While their 5-4 record may not reflect it, the Razorbacks will be one of the SEC’s most battle-tested teams this season. Arkansas loaded up its schedule with brutal non-conference clashes against No. 2 Michigan, No. 3 Syracuse, Wisconsin, Oklahoma and Arizona State. Though the Razorbacks only emerged from that slate with one marquee win against the Sooners, Arkansas was competitive in each matchup with its 82.1 points per game average — the eighth highest in the nation. Behind sophomore B.J. Young’s 16.4 points per game, Arkansas will greatly benefit from entering its weaker SEC schedule.

8 — South Carolina (9-3)
Good wins: None
Bad losses: Elon
SEC opener: Jan. 9 at Mississippi State

Following the departure of coach Darrin Horn, the Gamecocks were gutted in the offseason by transfers. With newly hired coach Frank Martin at the helm to pick up the pieces of a 10-21 season, South Carolina has expectedly gotten off to a three-loss start. Early in their schedule, the Gamecocks needed overtime to down Milwaukee and Missouri State.

9 — Texas A&M (9-3)
Good wins: None
Bad losses: *St. Louis, Southern
SEC opener: Jan. 9 vs. Arkansas

The Aggies lack size in the post and it has shown against a soft non-conference schedule. Texas A&M was outrebounded in four of its first eight games with losses to St. Louis and Oklahoma coming in that stretch. As another team making the transition from the Big 12, the Aggies will need tougher play inside if they want to maintain a winning record after two consecutive losing seasons.

*St. Louis — an NCAA Tournament team last year — is a quality opponent but still registers as a bad loss due to the margin of victory Texas A&M allowed in its 70-49 home loss to the Billikens.

10 — Alabama (7-5)
Good wins: Villanova
Bad losses: Dayton, Mercer, Tulane
SEC opener: Jan. 8 at Missouri

After a 6-0 start to their season, the Crimson Tide hit a three-game skid in December featuring losses to No. 17 Cincinnati, Dayton and VCU. Heading into the year, Alabama looked to be on the right track and in contention for a second straight NCAA Tournament berth under coach Anthony Grant. Though veterans Trevor Releford and Trevor Lacey are making their expected impacts, 6-foot-8 freshman Devonta Pollard — a McDonald’s All-American — has struggled out of the gate averaging just 6.4 points and 4.1 rebounds per game.

11 — Vanderbilt (5-6)
Good wins: Xavier
Bad losses: Davidson, Marist
SEC opener: Jan. 10 vs. Kentucky

The Commodores were one of the teams hardest hit by graduation and NBA this offseason. Vanderbilt lost eight players — including all five starters — from last year’s SEC Tournament winning team and it has shown in the early going. The Commodores owned a 5-4 record through their first nine games, sporting losses from Davidson and Marist. This year will prove to be one of Vanderbilt coach Kevin Stallings’ toughest rebuilding projects in his career.

12 — Auburn (5-7)
Good wins: None
Bad losses: Dayton, Rhode Island, Winthrop
SEC opener: Jan. 12 at South Carolina

Bolstered by the return of previously academically ineligible guard Chris Denson, the Tigers reeled off three straight wins in December after a 2-5 start. Last season, Denson was Auburn’s second-leading scorer, so losing his contributions obviously hurt. Pairing with senior guard Frankie Sullivan, Denson is averaging 16.7 points per game leads a Tigers team trying to build momentum heading into their SEC season.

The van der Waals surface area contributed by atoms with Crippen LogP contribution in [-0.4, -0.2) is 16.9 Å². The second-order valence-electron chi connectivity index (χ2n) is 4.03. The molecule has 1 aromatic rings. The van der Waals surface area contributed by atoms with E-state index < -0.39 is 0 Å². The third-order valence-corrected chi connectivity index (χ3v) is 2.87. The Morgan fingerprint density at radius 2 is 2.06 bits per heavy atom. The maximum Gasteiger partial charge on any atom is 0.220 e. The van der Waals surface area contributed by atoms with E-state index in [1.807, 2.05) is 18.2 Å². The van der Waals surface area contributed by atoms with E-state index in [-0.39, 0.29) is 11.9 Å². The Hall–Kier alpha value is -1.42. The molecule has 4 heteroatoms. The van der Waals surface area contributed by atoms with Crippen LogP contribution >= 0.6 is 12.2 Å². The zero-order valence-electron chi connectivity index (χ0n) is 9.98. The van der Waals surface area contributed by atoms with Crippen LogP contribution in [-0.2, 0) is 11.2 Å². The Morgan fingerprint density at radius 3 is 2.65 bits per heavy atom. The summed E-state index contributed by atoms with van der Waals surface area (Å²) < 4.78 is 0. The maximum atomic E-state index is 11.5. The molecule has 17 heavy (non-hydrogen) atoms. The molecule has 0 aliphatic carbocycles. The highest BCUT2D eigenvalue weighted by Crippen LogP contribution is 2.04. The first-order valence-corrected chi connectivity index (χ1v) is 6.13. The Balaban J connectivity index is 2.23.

13 — Georgia (5-7)
Good wins: None
Bad losses: Youngstown State, Iona, Southern Mississippi
SEC opener: Jan. 9 at Florida

Through their first 10 games, the Bulldogs have been a disaster. At 3-7, Georgia is off to its worst start since 1970 and has little end in sight after embarrassing losses to Youngstown State, Iona and Southern Mississippi. At 17.4 points per game, sophomore guard Kentavious Caldwell-Pope is the only weapon for a team that made its living last year on defense.

14 — Mississippi State (4-7)
Good wins: None
Bad losses: Troy, Loyola, Alabama A&M
SEC opener: Jan. 9 vs. South Carolina

Another in a long list of SEC teams with new coaches, Mississippi State has lived up to its preseason expectations as possibly the worst team in the league. Off to a 3-6 start under coach Rick Ray, the Bulldogs have just five players who have been active for all nine of the team’s games. To make matters worse, MSU averages 58.2 points per game with only 8.9 assists.

Florida’s SEC schedule
Wed, Jan. 9 — Georgia, 7 p.m. (, CSS)
Sat, Jan. 12 — at LSU, 4 p.m. (ESPNU)
Thu, Jan. 17 — at Texas A&M, 7 p.m. (, ESPN or ESPN2)
Sat, Jan. 19 — Missouri, 2 p.m. (, ESPN)
Wed, Jan. 23 — at Georgia, 8 p.m. (, SEC Network)
Sat, Jan. 26 — at Mississippi State, 8 p.m. (, ESPN2)
Wed, Jan. 30 — South Carolina, 8 p.m. (, SEC Network)
Sat, Feb. 2 — Ole Miss, 7 p.m. (ESPNU)
Tue, Feb. 5 — at Arkansas, 7 p.m. (, ESPN)
Sat, Feb. 9 — Mississippi State, 5 p.m. (, FSN)
Tue, Feb 12 — Kentucky, 7 p.m. (, ESPN)
Sat, Feb. 16 — at Auburn, 1:30 p.m. (, SEC Network)
Tue, Feb. 19 — at Missouri, 9 p.m. (, ESPN)
Sat, Feb. 23 — Arkansas, 7 p.m. (ESPNU, GRN)
Tue, Feb. 26 — at Tennessee, 9 p.m. (, ESPN)
Sat, March 2 — Alabama, 12 p.m. (, ESPN or ESPN2)
Wed, March 6 — Vanderbilt, 8 p.m. (, SEC Network)
Sat, March 9 — at Kentucky, 12 p.m. (CBS)
March 13–17 — SEC Tournament

This article first appeared in Gator Country’s January issue.

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john boothe
John is a former editor and sportswriter with The Independent Florida Alligator and is a recent graduate of the UF College of Journalism and Communications. Over the last three years, he has also written articles for the Ocala Star-Banner and the Gainesville Sun while covering Florida Gators basketball, soccer, women’s lacrosse and local high school sports. A proud native of Ocala, Fla., John likes to fish the Withlacoochee Bay for trout and redfish and listen to bluegrass in his spare time.